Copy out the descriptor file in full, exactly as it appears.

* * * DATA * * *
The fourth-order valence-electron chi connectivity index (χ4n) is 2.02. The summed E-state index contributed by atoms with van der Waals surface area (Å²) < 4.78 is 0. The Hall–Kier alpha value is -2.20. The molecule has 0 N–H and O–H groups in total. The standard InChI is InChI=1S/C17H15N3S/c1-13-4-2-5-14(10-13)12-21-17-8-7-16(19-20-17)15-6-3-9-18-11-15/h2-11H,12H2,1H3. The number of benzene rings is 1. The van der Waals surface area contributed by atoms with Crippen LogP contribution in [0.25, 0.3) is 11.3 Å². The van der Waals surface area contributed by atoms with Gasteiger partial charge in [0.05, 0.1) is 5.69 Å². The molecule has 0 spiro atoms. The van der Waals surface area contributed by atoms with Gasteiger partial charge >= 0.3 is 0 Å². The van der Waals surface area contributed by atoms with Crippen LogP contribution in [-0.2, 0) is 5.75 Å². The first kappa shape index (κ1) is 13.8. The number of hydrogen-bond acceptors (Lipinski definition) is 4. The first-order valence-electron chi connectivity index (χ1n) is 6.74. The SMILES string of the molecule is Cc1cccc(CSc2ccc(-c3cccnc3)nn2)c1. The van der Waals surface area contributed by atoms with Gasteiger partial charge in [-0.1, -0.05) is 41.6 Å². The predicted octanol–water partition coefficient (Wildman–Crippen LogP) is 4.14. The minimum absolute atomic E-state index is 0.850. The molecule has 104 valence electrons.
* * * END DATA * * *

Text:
The fourth-order valence-electron chi connectivity index (χ4n) is 2.02. The summed E-state index contributed by atoms with van der Waals surface area (Å²) < 4.78 is 0. The Hall–Kier alpha value is -2.20. The molecule has 0 N–H and O–H groups in total. The standard InChI is InChI=1S/C17H15N3S/c1-13-4-2-5-14(10-13)12-21-17-8-7-16(19-20-17)15-6-3-9-18-11-15/h2-11H,12H2,1H3. The number of benzene rings is 1. The van der Waals surface area contributed by atoms with Crippen LogP contribution in [0.25, 0.3) is 11.3 Å². The van der Waals surface area contributed by atoms with Gasteiger partial charge in [0.05, 0.1) is 5.69 Å². The molecule has 0 spiro atoms. The van der Waals surface area contributed by atoms with Gasteiger partial charge >= 0.3 is 0 Å². The van der Waals surface area contributed by atoms with Crippen LogP contribution in [-0.2, 0) is 5.75 Å². The first kappa shape index (κ1) is 13.8. The number of hydrogen-bond acceptors (Lipinski definition) is 4. The first-order valence-electron chi connectivity index (χ1n) is 6.74. The SMILES string of the molecule is Cc1cccc(CSc2ccc(-c3cccnc3)nn2)c1. The van der Waals surface area contributed by atoms with Gasteiger partial charge in [-0.1, -0.05) is 41.6 Å². The predicted octanol–water partition coefficient (Wildman–Crippen LogP) is 4.14. The minimum absolute atomic E-state index is 0.850. The molecule has 104 valence electrons.